(From the Denver Post)
After serving four years as a reconnaissance man and deploying twice to Iraq, Brian Scott Ostrom, 27, returned home to the U.S. with a severe case of post-traumatic stress disorder. “The most important part of my life already happened. The most devastating. The chance to come home in a box. Nothing is ever going to compare to what I’ve done, so I’m struggling to be at peace with that,” Scott said. He attributes his PTSD to his second deployment to Iraq, where he served seven months in Fallujah with the 2nd Reconnaissance Battalion. “It was the most brutal time of my life,” he said. “I didn’t realize it because I was living it. It was a part of me.” Since his discharge, Scott has struggled with daily life, from finding and keeping employment to maintaining healthy relationships. But most of all, he’s struggled to overcome his brutal and haunting memories of Iraq. Nearly five years later, Scott remains conflicted by the war. Though he is proud of his service and cares greatly for his fellow Marines, he still carries guilt for things he did — and didn’t do — fighting a war he no longer believes in.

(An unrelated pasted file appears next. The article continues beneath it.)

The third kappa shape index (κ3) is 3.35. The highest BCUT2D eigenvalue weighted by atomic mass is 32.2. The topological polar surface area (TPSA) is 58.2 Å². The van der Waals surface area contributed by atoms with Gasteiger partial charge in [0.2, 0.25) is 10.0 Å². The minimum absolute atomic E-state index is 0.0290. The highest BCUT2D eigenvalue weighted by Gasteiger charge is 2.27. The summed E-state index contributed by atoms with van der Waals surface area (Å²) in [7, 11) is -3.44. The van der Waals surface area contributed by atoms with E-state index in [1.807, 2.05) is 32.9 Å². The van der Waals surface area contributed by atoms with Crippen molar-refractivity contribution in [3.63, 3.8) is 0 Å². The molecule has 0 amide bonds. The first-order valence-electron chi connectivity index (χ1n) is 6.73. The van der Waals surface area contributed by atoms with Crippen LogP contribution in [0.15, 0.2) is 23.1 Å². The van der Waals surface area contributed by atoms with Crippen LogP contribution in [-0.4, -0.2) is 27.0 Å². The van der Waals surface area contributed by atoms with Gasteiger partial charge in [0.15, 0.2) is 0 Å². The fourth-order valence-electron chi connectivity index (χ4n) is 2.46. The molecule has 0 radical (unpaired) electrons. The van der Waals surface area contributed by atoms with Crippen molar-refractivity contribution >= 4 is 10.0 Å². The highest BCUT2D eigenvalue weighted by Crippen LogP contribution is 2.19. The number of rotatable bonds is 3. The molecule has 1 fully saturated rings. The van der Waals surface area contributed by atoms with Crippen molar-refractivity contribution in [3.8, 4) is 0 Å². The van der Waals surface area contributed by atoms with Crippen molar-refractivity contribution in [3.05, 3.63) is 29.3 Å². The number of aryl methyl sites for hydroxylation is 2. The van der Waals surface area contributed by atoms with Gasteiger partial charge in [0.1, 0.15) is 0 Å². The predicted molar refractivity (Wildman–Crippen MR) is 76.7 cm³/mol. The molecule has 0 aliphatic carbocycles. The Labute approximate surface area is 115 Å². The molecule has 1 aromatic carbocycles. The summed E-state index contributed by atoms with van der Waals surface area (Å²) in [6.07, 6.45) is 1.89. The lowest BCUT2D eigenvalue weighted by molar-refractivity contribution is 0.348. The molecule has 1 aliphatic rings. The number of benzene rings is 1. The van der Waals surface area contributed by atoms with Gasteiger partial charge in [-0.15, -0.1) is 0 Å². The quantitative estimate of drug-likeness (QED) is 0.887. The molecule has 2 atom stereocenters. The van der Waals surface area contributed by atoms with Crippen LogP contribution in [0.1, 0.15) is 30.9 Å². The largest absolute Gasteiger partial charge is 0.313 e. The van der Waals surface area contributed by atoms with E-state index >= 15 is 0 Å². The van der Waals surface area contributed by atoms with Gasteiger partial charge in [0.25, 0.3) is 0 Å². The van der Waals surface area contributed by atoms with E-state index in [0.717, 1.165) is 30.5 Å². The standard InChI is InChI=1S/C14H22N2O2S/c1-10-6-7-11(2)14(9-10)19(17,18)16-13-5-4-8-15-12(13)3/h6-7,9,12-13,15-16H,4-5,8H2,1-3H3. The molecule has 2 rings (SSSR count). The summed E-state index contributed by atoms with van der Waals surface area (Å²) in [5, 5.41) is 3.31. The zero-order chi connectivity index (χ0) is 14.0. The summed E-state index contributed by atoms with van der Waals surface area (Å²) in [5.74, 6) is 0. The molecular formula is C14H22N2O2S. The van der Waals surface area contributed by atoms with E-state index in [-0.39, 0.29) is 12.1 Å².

(Click through for a moving pictorial of how Scott has dealt with being back in the States. This feature captures, far better than most, what too many of our returning vets have experienced upon being discharged from the service and coming home. Funding is improving, and programs like Wounded Warrior are great resources for these soldiers, but we need more money and programs, faster system response and better treatment options.)
Read and see the entire piece here...